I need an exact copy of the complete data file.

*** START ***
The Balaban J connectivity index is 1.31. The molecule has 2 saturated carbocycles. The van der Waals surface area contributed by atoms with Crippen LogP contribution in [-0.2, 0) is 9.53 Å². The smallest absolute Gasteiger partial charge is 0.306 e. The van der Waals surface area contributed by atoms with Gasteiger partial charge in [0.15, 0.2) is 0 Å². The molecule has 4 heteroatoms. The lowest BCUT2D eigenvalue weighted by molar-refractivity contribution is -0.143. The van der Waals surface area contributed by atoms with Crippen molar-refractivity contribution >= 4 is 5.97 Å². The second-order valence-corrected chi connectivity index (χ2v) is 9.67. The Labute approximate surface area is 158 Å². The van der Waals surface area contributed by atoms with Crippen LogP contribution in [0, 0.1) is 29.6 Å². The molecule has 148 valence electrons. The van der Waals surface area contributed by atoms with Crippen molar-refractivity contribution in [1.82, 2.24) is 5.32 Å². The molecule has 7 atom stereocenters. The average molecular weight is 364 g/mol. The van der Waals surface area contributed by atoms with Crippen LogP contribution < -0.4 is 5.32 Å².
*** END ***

The Balaban J connectivity index is 1.31. The molecule has 2 saturated carbocycles. The van der Waals surface area contributed by atoms with Crippen LogP contribution in [-0.2, 0) is 9.53 Å². The smallest absolute Gasteiger partial charge is 0.306 e. The van der Waals surface area contributed by atoms with Gasteiger partial charge in [0.15, 0.2) is 0 Å². The molecule has 4 heteroatoms. The lowest BCUT2D eigenvalue weighted by molar-refractivity contribution is -0.143. The van der Waals surface area contributed by atoms with Crippen molar-refractivity contribution >= 4 is 5.97 Å². The second-order valence-corrected chi connectivity index (χ2v) is 9.67. The Labute approximate surface area is 158 Å². The van der Waals surface area contributed by atoms with Crippen LogP contribution in [0, 0.1) is 29.6 Å². The molecule has 148 valence electrons. The van der Waals surface area contributed by atoms with Crippen molar-refractivity contribution in [1.82, 2.24) is 5.32 Å². The molecule has 7 atom stereocenters. The average molecular weight is 364 g/mol. The van der Waals surface area contributed by atoms with Crippen LogP contribution < -0.4 is 5.32 Å².